Again referring to the saw head assembly H, it should be noted that the drive wheel or pulley 28 is of special construction, as shown particularly in Figures 6 and 7; and though fully disclosed and described herein, the drive wheel is claimed in a copending divisional application, Serial No. 643,600, filed March 4, 1957. It comprises a bored hub 61 and a web 63 fixed to the hub and projecting radially therefrom substantially normal to the hub. The wheel 28 is-provided with an annular rim 64 projecting axially from one face of the web, and the periphery of the rim provides a face 65 over which a saw band may be trained to be driven by the wheel. The annular rim 64 also has an annular flange 66 projecting radially outwardly therefrom substantially in line with the adjoining portions of the web 63.

It is one of the features of the drive wheel of this invention that the face 65 which is to receive the saw band has a uniform taper of not more, and usually considerably less, than 3 with the large diameter of the wheel face adjacent to the flange 66. This taper, of course, tends to cause a saw band trained over the face 65 to move toward the ange 66, and thus prevents accidental detachment of the band from the pulley.

It is a further feature of the drive wheel or pulley that the area off the face engaged by the at side of a saw band trained thereover is reduced by as much as 50% from the conventional and this is accomplished by forming a multiplicity of axially equispaced circumferential grooves 67 in the face of the wheel to define substantially narrow lands 68 therebetween. The provision of a multiplicity of axially spaced narrow lands upon which one at face of the saw band rides as it is driven by the pulley 28 affords a far better frictional driving connection between the face of the pulley and the saw band than was possible heretofore.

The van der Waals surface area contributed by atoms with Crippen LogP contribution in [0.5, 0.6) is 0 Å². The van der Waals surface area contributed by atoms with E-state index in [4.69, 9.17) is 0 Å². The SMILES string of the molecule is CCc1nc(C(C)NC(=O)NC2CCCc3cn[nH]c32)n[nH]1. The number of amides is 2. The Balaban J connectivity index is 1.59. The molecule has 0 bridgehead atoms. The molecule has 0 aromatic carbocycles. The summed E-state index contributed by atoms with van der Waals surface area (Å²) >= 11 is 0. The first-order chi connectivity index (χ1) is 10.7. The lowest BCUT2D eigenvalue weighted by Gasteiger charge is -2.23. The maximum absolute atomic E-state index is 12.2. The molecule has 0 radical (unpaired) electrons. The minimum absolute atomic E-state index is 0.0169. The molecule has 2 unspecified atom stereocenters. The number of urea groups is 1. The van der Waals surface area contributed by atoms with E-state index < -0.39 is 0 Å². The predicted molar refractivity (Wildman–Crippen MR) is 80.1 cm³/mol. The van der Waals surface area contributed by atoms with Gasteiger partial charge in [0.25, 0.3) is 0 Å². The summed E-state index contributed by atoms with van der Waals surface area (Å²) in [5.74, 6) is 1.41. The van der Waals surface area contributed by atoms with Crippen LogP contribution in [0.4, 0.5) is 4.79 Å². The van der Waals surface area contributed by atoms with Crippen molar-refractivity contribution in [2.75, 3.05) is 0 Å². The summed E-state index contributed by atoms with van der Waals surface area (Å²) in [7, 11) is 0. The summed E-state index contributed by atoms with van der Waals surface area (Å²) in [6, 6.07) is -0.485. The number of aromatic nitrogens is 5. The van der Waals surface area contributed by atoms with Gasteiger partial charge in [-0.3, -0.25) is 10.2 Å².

The slippage which inevitably resulted in the past due to the presence of cutting lubricant on the saw band is thus largely overcome by the narrow lands on the pulley face. These lands have the peculiar property of being able to press against the mating face of the saw band with sufficient localized pressure as to force lubricant therefrom into the grooves between the lands. It has been found in practice that when the face of the drive wheel is formed as described, slippage between the band and the grooved face of the wheel is greatly minimized and even prevented, despite the fact that sawing may be taking place at or near maximum rated capacity of the saw.

Another feature of the drive wheel or pulley 28 resides in the fact that it is provided with an internal ring gear 36, preferably but not necessarily integral therewith. The ring gear 36 is provided by an annular flange 71 projecting axially from the web 63 at a location inside the rim 64 of the wheel but radially spaced from the rim and concentric thereto. The teeth 72 of the ring gear are adapted to mesh with the driving pinion 35 in the manner shown in Figure l.

Again referring to the vise structures 20 and 24 shown in Figures l to 5, inclusive, it will be recalled that the front vise 20 is mounted in a fixed position on the work table 18 and located directly adjacent to the working zone, immediately behind the plane of the cutting stretch 14 of the saw band. The rear vise 24 is identical to the front vise 20 except that it is mounted on a carriage 75 supported on the rear base 23 for bodily back and forth motion toward and from the front vise. The upper surface of the carriage 75 lies in the plane of the work supporting surface S on the table 18, and both the work table and the carriage 75 are provided with lateral extensions 18 and 75 projecting in a direction away from the post P.

Inasmuch as the front and rear vises are identical, the